illustration of a bladder surrounded by cancer cells

Bladder Cancer Breakthrough Dramatically Extends Survival 


People with advanced urothelial cancers — most of whom have bladder cancer — now have a new first-line treatment that will extend their survival for the first time in almost 40 years. The new treatment, approved by the Food and Drug Administration (FDA) on December 15, combines pembrolizumab, an immunotherapy agent, with enfortumab vedotin, an antibody drug conjugate.

The FDA had previously approved the drug combination in April for people who are ineligible for cisplatin-containing chemotherapy, a much smaller group of people. Bladder cancer is the fifth most common cancer.

Data from a phase three clinical trial, presented at the European Society of Medical Oncologists in October, showed that the experimental therapy nearly doubled the median survival to 31.5 months, compared to an average survival of just 16.5 months in the standard chemotherapy arm. Progression-free survival also doubled.

Furthermore, a slowing of the progression rate after 18 months in almost 40% of the experimental arm suggests that some people may live much longer. Historically, only 5% of advanced bladder cancer patients survived five years.

Some People Already Receiving the New Drug Combination

Because the FDA previously approved this new treatment for use later in the course of metastatic bladder cancer, oncologists at the Duke Cancer Institute said that they have already been using the combination.

Christopher Hoimes, DO, a medical oncologist in the DCI Center for Prostate and Urologic Cancers, said that people with urothelial cancer should visit a comprehensive cancer center to see if the treatment is right for them and to develop a guidance plan on dosing and management.

A Role in the Drug’s Early Development

Hoimes has been studying this breakthrough treatment combination since 2017, when he was part of a team developing the idea for the combination.

Hoimes' reasons for believing that the two agents would work well together were complex, but he boiled down his thinking to this: targeting the cancer’s surface adhesion receptors could potentially enhance the immune response.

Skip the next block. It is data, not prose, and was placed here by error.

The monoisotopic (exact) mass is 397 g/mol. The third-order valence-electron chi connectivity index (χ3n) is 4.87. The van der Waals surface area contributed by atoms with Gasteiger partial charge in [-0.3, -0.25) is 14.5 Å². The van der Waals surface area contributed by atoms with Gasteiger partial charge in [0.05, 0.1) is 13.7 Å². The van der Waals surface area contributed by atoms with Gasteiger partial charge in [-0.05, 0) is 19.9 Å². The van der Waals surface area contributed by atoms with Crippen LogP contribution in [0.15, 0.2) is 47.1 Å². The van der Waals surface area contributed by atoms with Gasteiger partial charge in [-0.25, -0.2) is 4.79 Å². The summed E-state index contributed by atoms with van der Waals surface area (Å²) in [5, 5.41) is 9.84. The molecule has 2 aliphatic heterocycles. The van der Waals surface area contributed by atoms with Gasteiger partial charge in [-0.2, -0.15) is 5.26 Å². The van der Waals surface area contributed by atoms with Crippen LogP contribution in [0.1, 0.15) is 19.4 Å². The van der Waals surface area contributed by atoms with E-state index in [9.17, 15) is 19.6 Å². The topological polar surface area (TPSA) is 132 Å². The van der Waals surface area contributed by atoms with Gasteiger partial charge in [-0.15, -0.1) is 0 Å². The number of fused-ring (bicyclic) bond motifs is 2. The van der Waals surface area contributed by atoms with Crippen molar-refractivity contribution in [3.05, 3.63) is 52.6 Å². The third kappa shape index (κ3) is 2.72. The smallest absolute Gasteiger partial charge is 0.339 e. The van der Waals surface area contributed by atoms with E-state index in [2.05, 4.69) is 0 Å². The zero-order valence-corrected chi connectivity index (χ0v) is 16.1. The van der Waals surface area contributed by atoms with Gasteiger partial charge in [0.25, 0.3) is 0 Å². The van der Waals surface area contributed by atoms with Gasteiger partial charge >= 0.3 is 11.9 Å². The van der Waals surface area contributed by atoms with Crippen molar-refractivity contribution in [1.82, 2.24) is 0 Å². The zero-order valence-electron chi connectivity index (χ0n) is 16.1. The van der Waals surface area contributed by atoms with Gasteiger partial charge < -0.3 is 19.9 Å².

Despite having a sound scientific rationale for how the combination would work, he understood that the odds were against him in a field where hundreds of cancer therapies and combinations had been tested and failed for this intractable disease.

Convincing Two Companies to Work Together

Another matter threatening to hinder progress was that the drugs Hoimes wanted to study were owned by two different companies — pembrolizumab by Merck, and enfortumab vedotin by Seattle Genetics (now Seagen Inc.).

Companies are typically reluctant to combine an investigational product to other treatments because they can limit their indications and increase side effects, according to medical oncologist Daniel George, MD, director of the DCI Center for Prostate and Urologic Cancers, who was not involved in the trial. To do so, they must be convinced that a collaboration is worth the risk, extra time, and resources, said George.

What motivated Hoimes to push for the two companies to study the combination, he said, was his passion for studying bladder cancer and generating similar enthusiasm amongst the pharmaceutical teams to work together to improve outcomes for patients.

Hoimes felt frustrated after years of watching patients suffer through months of grueling chemotherapy and life-altering surgery that rewarded them with only a small increase in survival. And too many of his patients weren’t even eligible to get the chemotherapy, he said.

Hoimes and the team of investigators convinced the two companies to work together on a phase one study, for which he served as principal investigator (PI). Positive data from that trial led to a phase two study, which Hoimes also led, and an FDA accelerated approval for the combination for a select population in April of 2023.

Outlook for Advanced Bladder Cancer May Improve Even More

The outlook for people with aggressive bladder cancer may improve even more in the future, after completion of an ongoing phase three study of this same drug combination in the perioperative setting — before and after people undergo surgery — to try and stop the cancer from spreading.

Hoimes is a lead PI and on the scientific committee for the international study, called Keynote-B15, which has recently fully enrolled.

“This trial raises the stakes even more. This is the curative-intent setting, where a greater proportion of patients with urothelial cancer who are candidates for surgery . . .  may be cured of their disease. I’m certainly hopeful for similarly stunning results as what we just had for patients who are metastatic, but we need to wait for the data to guide us in this earlier-stage surgical setting,” he said.

This page was reviewed on 12/19/2023